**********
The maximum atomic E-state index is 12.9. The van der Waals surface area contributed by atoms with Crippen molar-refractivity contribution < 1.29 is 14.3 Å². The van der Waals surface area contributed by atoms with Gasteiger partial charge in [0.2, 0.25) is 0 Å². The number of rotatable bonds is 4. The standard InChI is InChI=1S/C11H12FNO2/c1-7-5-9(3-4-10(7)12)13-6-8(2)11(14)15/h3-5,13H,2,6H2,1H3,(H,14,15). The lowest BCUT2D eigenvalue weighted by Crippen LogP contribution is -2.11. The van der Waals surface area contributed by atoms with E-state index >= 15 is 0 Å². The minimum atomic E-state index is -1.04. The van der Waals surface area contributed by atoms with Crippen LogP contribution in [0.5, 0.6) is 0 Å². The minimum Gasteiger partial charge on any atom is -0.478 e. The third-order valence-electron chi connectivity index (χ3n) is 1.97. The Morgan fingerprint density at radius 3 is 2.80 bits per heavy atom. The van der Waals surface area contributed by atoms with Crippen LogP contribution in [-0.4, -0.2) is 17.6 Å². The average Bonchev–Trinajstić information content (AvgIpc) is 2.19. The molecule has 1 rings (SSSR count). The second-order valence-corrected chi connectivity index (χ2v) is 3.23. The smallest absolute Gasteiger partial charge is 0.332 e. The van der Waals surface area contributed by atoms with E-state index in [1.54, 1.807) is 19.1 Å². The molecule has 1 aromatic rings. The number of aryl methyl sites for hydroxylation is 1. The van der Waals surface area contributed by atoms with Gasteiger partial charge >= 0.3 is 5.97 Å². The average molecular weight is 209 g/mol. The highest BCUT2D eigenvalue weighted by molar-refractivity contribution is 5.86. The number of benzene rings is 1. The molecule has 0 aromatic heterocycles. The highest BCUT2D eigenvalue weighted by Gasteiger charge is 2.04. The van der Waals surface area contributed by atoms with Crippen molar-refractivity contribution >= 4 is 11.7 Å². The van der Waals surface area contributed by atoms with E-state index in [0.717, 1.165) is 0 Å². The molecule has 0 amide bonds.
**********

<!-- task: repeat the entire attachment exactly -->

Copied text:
The maximum atomic E-state index is 12.9. The van der Waals surface area contributed by atoms with Crippen molar-refractivity contribution < 1.29 is 14.3 Å². The van der Waals surface area contributed by atoms with Gasteiger partial charge in [0.2, 0.25) is 0 Å². The number of rotatable bonds is 4. The standard InChI is InChI=1S/C11H12FNO2/c1-7-5-9(3-4-10(7)12)13-6-8(2)11(14)15/h3-5,13H,2,6H2,1H3,(H,14,15). The lowest BCUT2D eigenvalue weighted by Crippen LogP contribution is -2.11. The van der Waals surface area contributed by atoms with E-state index >= 15 is 0 Å². The minimum atomic E-state index is -1.04. The van der Waals surface area contributed by atoms with Crippen LogP contribution in [0.5, 0.6) is 0 Å². The minimum Gasteiger partial charge on any atom is -0.478 e. The third-order valence-electron chi connectivity index (χ3n) is 1.97. The Morgan fingerprint density at radius 3 is 2.80 bits per heavy atom. The van der Waals surface area contributed by atoms with Crippen LogP contribution in [-0.4, -0.2) is 17.6 Å². The average Bonchev–Trinajstić information content (AvgIpc) is 2.19. The molecule has 1 rings (SSSR count). The second-order valence-corrected chi connectivity index (χ2v) is 3.23. The smallest absolute Gasteiger partial charge is 0.332 e. The van der Waals surface area contributed by atoms with E-state index in [1.54, 1.807) is 19.1 Å². The molecule has 1 aromatic rings. The number of aryl methyl sites for hydroxylation is 1. The van der Waals surface area contributed by atoms with Gasteiger partial charge >= 0.3 is 5.97 Å². The average molecular weight is 209 g/mol. The highest BCUT2D eigenvalue weighted by molar-refractivity contribution is 5.86. The number of benzene rings is 1. The molecule has 0 aromatic heterocycles. The highest BCUT2D eigenvalue weighted by Gasteiger charge is 2.04. The van der Waals surface area contributed by atoms with Crippen molar-refractivity contribution >= 4 is 11.7 Å². The van der Waals surface area contributed by atoms with E-state index in [0.717, 1.165) is 0 Å². The molecule has 0 amide bonds.